Until 2012, the leaders of the National Iranian Tanker Company relished their work, playing cat and mouse with the Western authorities as they tried to keep a portion of their fleet on the seas despite an array of economic sanctions.
“We felt like the last line of defense of the country’s economy,” said Nasrollah Sardashti, the company’s commercial director. “The nation depended on us to get the oil out to the few markets we had left.”
Back then, Iran cavalierly dismissed Western sanctions, saying the obstacles that the measures sought to erect were easily evaded. But beginning in 2012, when a new round of comprehensive sanctions took effect, commerce with much of the world was choked. Suddenly, the tanker company found itself struggling to get Iranian oil out.
Hours after the most-restrictive sanctions were lifted this month as part of a recent nuclear deal, Mr. Sardashti, wearing a light-blue suit, entertained hundreds of foreign guests, mostly Europeans, as shipbrokers, insurers and journalists celebrated the company’s 60th anniversary.
“We are in close contact with our Foreign Ministry,” said Mr. Sardashti, explaining how the party could be arranged on such short notice. “We told our contacts: ‘Come. Come to Iran. The sanctions will be lifted right before our party.’ We were lucky. It happened.”
Parties and business conferences are happening with greater frequency in Iran today, particularly where European companies are concerned. That point was made clear in President Hassan Rouhani’s trip to Europe this week, where commercial ties were front and center.
In many ways, though, the celebration for the National Iranian Tanker Company, known as N.I.T.C., was more of a reunion than a session to get acquainted, as the global shipping industry welcomed back a partner — not from bankruptcy, but from one of the strictest set of sanctions ever.
For decades, the company, which owns 69 oil tankers, shipped crude around the world for almost all of the oil majors and producers. Its English-speaking members of staff were in daily contact with brokers in all of the major financial markets, proud of the company’s high standards and excellent reputation in a highly competitive industry.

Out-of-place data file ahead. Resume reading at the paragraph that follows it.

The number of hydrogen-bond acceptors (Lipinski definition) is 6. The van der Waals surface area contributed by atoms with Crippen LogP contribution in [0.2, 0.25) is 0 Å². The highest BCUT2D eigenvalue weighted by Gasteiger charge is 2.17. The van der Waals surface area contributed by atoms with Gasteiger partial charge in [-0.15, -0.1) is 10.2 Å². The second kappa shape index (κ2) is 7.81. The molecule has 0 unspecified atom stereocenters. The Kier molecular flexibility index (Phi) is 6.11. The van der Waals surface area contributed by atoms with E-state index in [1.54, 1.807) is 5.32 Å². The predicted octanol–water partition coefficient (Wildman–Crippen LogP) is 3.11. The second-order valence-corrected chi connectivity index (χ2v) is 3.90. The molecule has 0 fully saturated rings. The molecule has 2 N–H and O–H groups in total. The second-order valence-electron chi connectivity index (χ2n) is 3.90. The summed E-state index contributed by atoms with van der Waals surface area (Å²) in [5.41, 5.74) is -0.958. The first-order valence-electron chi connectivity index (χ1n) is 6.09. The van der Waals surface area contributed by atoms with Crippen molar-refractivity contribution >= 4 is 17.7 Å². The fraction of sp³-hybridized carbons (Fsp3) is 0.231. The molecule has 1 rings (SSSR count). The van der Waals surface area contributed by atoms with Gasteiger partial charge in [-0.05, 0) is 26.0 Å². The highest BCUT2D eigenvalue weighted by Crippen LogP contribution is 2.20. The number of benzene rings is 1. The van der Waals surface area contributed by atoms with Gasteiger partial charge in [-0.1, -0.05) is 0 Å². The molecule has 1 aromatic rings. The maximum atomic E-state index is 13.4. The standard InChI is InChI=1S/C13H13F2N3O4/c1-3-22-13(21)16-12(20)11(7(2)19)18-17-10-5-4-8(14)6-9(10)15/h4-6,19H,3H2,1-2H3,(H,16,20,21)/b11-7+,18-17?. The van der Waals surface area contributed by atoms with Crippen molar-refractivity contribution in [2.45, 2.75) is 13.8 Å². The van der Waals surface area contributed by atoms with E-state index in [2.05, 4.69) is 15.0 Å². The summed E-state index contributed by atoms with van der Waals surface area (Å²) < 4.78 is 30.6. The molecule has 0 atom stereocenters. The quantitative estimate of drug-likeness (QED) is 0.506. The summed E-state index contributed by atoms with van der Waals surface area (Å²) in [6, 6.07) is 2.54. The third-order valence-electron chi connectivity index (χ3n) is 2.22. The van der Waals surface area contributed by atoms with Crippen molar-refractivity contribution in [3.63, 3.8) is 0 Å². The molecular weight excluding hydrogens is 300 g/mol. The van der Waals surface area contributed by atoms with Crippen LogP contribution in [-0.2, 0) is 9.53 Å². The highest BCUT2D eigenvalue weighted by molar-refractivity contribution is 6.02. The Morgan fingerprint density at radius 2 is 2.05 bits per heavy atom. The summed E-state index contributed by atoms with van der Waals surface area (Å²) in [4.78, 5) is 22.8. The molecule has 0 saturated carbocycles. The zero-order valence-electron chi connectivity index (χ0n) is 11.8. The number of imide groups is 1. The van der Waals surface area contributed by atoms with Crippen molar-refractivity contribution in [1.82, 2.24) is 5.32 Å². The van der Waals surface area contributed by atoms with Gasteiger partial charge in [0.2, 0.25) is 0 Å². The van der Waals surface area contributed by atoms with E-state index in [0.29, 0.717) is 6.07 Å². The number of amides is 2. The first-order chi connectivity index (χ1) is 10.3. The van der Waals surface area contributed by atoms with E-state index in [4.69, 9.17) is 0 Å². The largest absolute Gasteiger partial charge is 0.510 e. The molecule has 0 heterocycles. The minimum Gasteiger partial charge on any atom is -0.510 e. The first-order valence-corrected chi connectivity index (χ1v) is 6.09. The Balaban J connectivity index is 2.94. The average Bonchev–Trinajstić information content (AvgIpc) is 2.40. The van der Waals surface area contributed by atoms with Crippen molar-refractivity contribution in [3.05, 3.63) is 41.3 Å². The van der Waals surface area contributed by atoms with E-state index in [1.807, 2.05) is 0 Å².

“We really missed them on the market,” said Edwin Remeeus, a team leader at Vopak, a shipping agent based in Rotterdam, the Netherlands, that also stores and handles crude oil and natural gas. Vopak was forced to sever ties with N.I.T.C. in 2012, after having been its agent for over 30 years.
“Every year, they would send us Christmas cards,” Mr. Remeeus said. “You’d think they would be upset, but they understood it wasn’t personal.”
In 2012, the United States Treasury Department identified 58 of the company’s vessels and 27 of its corporate affiliates as extensions of the Iranian state, and it threatened actions against Western companies that used any of those services.
For N.I.T.C., business, long solid, unraveled in a couple of months. First, insurers started excusing themselves, saying that they could no longer work with the Iranian company. Major oil companies including Royal Dutch Shell, Total of France and Repsol of Spain, all longtime clients, said they needed to clear payments before giving new orders, but they complained that banks were preventing them from doing so.